6. Effective distance. Higher powered rifles like the .223 or the .308 have a much, much longer effective range than the .22 does. This is less meaningful against zed because if you’re that far from any zed your best bet is to stay concealed and let them pass. However, zed isn’t the only thing out there that wants to kill you. You’re likely to encounter humans that want what you have, and they will do anything up to and including killing you to get it. The farther away you can take them out the better.
  7. Popularity. The more popular a gun is, the more available (in stores, in homes, in cars, etc) the accessories will be. Any semi-auto with one magazine is pretty much worthless against more than a handful of zeds since you won’t have time to reload your magazine. To give you an idea of what you may need to carry, combat troops carry five 30 round magazines for their rifle into battle, so each person in the squad carries 150 rounds on them, and each has 150 in the transport vehicle. If you can’t find magazines for your pistol (or rifle), you’re at a big disadvantage.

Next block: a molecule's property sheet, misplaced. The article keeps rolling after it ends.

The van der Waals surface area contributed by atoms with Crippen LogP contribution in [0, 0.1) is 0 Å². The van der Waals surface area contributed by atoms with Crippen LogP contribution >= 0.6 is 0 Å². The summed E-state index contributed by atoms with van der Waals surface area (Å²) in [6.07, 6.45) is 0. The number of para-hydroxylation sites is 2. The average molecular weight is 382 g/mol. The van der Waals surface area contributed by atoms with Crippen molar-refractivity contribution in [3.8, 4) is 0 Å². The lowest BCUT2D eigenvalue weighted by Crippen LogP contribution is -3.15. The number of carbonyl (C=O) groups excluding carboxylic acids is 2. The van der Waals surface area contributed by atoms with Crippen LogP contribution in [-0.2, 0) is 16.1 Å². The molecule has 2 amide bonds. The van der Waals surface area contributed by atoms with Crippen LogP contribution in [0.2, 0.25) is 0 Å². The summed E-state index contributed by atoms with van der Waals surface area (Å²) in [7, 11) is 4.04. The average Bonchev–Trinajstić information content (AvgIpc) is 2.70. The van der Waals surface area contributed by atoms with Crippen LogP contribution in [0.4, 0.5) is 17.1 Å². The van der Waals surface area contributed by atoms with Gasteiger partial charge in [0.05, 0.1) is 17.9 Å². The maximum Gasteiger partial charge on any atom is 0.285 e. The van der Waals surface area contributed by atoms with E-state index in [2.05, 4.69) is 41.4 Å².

So what are my preferred weapons? Well, it depends on the situation. To start, my primary firearms for a basic plan must allow for good mobility, lighter ammunition, availability of parts and accessories and ease of suppression.

I like:

The Ruger 22/45 pistol. It is chambered in .22 but accepts all the grip accessories of a .45, making it very versatile. It has a fixed barrel so you can improvise a suppressor, but also is available with a threaded barrel out of the box so you can use a manufactured suppressor with no gunsmithing if you can get your hands on one. The downside of the .22 is that it’s not as powerful as larger caliber weapons, but when I challenge people who tell me it won’t stop someone to let me shoot them with mine, no one has taken me up on it. The .22 is the mafia’s weapon of choice for executions, and that says a lot. It is sufficient to pierce zed’s rotten skull.

A Ruger 10/22 rifle with a tactical stock. The Ruger 10/22 is one of the most popular and customizable rifles on the market. You should not have any problem finding parts and accessories for the 10/22 even after z-poc hits. The tactical stock will allow you to outfit it with a variety of accessories (forward grips, bipods, optics, etc) and it can be outfit with an improvised suppressor. A .22 rifle is also excellent for hunting small game and is very accurate to 100 yards for a typical shooter; even farther for an expert.  Also, having the same caliber rifle and pistol mean you only have to carry one type of ammunition, which can greatly lighten your load. This is important if you’re hoofing it.